His career also seems headed in the direction of remarkable and while many pundits will try to explain why, that isn't the question in Johnson's case.
The appropriate question is: Why not?
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Editor's Note: Ian Hutchinson is golf columnist for the Toronto Sun and senior writer for Pro Shop Magazine, a Canadian golf trade publication, and Canadian Golfer Magazine. He is also a frequent contributor to Golf Scene and Golf Canada Magazine, the official magazine of the Royal Canadian Golf Association.
Fleetwood flawless en route to Abu Dhabi lead
New year, same results for Tommy Fleetwood.
The reigning Race to Dubai champ picked up where he left off in the opening round of the Abu Dhabi HSBC Championship, carding a bogey-free 66 during which the Englishman found all 18 greens in regulation. At 6 under, he shares the lead with Japan's Hideto Tanihara and sits one shot clear of five other players.
"Very stress-free. Played really well from start to finish," Fleetwood said. "Felt like I did what you need to do around this golf course, which is drive it well, hit your irons solid. You can't really be too greedy a lot of the time, and then sort of my pace putting was really good. So basically just did what you need to do to get a good score around this golf course, and I got one."
Fleetwood shined in a marquee grouping that included world No. 1 Dustin Johnson and Rory McIlroy, as he birdied three holes on each nine. This is his first worldwide start since a T-3 finish at the Hero World Challenge.
It was at this event a year ago that Fleetwood sparked a career campaign, edging Johnson and Pablo Larrazabal for the win. He added another win at the French Open in the summer to go along with a pair of runner-up results and a T-4 finish at the U.S. Open, all of which helped him capture the European Tour's season-long title.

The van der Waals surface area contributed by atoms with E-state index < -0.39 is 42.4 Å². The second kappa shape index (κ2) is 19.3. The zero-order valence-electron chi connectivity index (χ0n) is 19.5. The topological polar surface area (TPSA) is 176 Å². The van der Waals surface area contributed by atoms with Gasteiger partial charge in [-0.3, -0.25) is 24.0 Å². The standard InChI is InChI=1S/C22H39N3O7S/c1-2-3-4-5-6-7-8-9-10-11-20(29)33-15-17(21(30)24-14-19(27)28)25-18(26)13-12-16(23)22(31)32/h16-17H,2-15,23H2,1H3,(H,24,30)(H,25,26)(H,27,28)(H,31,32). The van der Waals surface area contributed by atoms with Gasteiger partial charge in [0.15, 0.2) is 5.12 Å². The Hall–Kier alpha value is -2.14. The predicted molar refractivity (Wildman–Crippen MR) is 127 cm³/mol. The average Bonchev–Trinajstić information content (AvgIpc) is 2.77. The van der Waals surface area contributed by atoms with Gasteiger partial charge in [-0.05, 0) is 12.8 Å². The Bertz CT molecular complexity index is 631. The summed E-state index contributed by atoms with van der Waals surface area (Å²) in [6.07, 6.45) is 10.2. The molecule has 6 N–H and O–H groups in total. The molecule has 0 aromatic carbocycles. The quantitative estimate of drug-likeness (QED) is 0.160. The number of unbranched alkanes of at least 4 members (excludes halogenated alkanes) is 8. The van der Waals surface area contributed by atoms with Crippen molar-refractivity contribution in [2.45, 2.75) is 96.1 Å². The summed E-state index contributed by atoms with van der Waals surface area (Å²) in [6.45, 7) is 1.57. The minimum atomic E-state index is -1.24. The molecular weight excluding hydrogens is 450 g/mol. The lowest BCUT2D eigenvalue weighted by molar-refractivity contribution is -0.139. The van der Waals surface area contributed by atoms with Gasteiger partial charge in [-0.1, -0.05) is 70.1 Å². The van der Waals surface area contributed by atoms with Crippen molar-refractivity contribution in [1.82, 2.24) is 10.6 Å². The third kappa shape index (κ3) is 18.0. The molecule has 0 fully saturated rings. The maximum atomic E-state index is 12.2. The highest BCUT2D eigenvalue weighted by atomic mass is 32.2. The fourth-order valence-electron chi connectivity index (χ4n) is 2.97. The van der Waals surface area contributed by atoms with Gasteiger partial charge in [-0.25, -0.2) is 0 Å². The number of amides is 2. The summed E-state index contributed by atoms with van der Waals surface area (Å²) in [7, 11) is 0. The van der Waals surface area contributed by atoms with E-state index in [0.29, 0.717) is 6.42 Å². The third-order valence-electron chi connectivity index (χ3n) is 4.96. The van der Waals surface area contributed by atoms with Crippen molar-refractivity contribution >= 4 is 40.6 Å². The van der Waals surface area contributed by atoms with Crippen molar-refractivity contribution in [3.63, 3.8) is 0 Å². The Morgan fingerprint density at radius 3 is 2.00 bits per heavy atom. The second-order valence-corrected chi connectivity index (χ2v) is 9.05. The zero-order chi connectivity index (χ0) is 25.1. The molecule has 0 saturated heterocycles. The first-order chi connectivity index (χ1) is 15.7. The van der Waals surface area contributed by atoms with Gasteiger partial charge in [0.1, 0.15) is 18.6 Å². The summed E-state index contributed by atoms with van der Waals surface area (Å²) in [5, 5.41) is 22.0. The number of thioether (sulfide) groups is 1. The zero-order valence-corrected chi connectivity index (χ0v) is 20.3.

Fleetwood's sudden success in Abu Dhabi serves as a microcosm for his career resurgence. Prior to last year's victory, he had missed the cut in four of his five other trips to this event.
Sergio starts season with 66 in Singapore
SINGAPORE – Sergio Garcia opened his season with a 5-under 66 and a share of the clubhouse lead on Thursday in the first round of the weather-interrupted Singapore Open.
Playing his first tournament of the year, the Masters champion rebounded after making an early bogey to collect four birdies and an eagle at the Sentosa Golf Club.
He was later joined by American qualifier Kurt Kitayama in the clubhouse lead. Still on the course, Tirawat Kaewsiribandit was at 6 under through 16 holes when play was suspended for the day because of the threat of lightning.
Louis Oosthuizen, the 2010 Open champion, was at 5 under through 16 holes when he also had to stop his round because of the weather.
Of the players who did finish their opening rounds, only three were within two strokes of Garcia and Kitayama. One of them was Casey O'Toole, who aced the par-3 second with a 7-iron.
The 38-year-old Garcia dropped his only shot of the day on the par-4 15th, his sixth hole after teeing off on the back nine, when he missed the fairway and was unable to make par. But he made amends when he birdied the par-3 17th and then eagled the par-5 18th to go out in 33.
''I was 1 over after (the) seventh but it didn't feel like I was playing badly,'' said Garcia, who made birdies on each of the two par 5s and one of the par 3s on the second nine. ''But then I hit two greats in a row for holes 17 and 18. I got a birdie-eagle there, so that settled me a little bit and I could play solid in the back nine and it was a great round.''